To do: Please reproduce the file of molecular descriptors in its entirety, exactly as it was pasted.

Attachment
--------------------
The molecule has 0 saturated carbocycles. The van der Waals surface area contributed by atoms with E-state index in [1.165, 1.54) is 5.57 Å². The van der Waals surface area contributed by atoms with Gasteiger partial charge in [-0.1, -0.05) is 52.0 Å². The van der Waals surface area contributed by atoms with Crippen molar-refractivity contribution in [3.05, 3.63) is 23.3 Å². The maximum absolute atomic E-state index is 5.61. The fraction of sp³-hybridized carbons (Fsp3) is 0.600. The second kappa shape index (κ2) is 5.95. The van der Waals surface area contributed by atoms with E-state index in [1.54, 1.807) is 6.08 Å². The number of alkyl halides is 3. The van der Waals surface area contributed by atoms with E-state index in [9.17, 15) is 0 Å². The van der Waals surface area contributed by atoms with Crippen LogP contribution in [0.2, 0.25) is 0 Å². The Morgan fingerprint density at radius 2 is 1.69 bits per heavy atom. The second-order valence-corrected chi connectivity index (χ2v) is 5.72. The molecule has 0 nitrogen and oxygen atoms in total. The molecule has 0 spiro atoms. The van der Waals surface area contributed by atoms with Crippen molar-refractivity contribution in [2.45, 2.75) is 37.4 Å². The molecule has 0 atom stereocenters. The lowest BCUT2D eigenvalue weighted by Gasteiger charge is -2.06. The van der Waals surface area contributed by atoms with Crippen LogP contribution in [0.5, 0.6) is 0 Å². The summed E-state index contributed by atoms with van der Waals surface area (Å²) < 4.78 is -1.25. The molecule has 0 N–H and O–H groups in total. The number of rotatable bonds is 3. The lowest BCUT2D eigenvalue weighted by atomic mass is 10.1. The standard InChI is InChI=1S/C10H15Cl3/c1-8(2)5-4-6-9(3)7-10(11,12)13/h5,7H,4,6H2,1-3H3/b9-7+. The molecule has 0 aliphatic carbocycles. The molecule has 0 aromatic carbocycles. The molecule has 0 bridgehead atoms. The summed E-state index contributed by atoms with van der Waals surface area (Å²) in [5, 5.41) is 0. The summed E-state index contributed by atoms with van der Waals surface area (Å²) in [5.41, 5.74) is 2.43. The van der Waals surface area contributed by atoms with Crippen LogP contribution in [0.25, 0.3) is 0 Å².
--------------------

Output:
The molecule has 0 saturated carbocycles. The van der Waals surface area contributed by atoms with E-state index in [1.165, 1.54) is 5.57 Å². The van der Waals surface area contributed by atoms with Gasteiger partial charge in [-0.1, -0.05) is 52.0 Å². The van der Waals surface area contributed by atoms with Crippen molar-refractivity contribution in [3.05, 3.63) is 23.3 Å². The maximum absolute atomic E-state index is 5.61. The fraction of sp³-hybridized carbons (Fsp3) is 0.600. The second kappa shape index (κ2) is 5.95. The van der Waals surface area contributed by atoms with E-state index in [1.54, 1.807) is 6.08 Å². The number of alkyl halides is 3. The van der Waals surface area contributed by atoms with E-state index in [9.17, 15) is 0 Å². The van der Waals surface area contributed by atoms with Crippen LogP contribution in [0.2, 0.25) is 0 Å². The Morgan fingerprint density at radius 2 is 1.69 bits per heavy atom. The second-order valence-corrected chi connectivity index (χ2v) is 5.72. The molecule has 0 nitrogen and oxygen atoms in total. The molecule has 0 spiro atoms. The van der Waals surface area contributed by atoms with Crippen molar-refractivity contribution in [2.45, 2.75) is 37.4 Å². The molecule has 0 atom stereocenters. The lowest BCUT2D eigenvalue weighted by Gasteiger charge is -2.06. The van der Waals surface area contributed by atoms with Crippen LogP contribution in [0.5, 0.6) is 0 Å². The summed E-state index contributed by atoms with van der Waals surface area (Å²) < 4.78 is -1.25. The molecule has 0 N–H and O–H groups in total. The number of rotatable bonds is 3. The lowest BCUT2D eigenvalue weighted by atomic mass is 10.1. The standard InChI is InChI=1S/C10H15Cl3/c1-8(2)5-4-6-9(3)7-10(11,12)13/h5,7H,4,6H2,1-3H3/b9-7+. The molecule has 0 aliphatic carbocycles. The molecule has 0 aromatic carbocycles. The molecule has 0 bridgehead atoms. The summed E-state index contributed by atoms with van der Waals surface area (Å²) in [5, 5.41) is 0. The summed E-state index contributed by atoms with van der Waals surface area (Å²) in [5.41, 5.74) is 2.43. The van der Waals surface area contributed by atoms with Crippen LogP contribution in [0.25, 0.3) is 0 Å².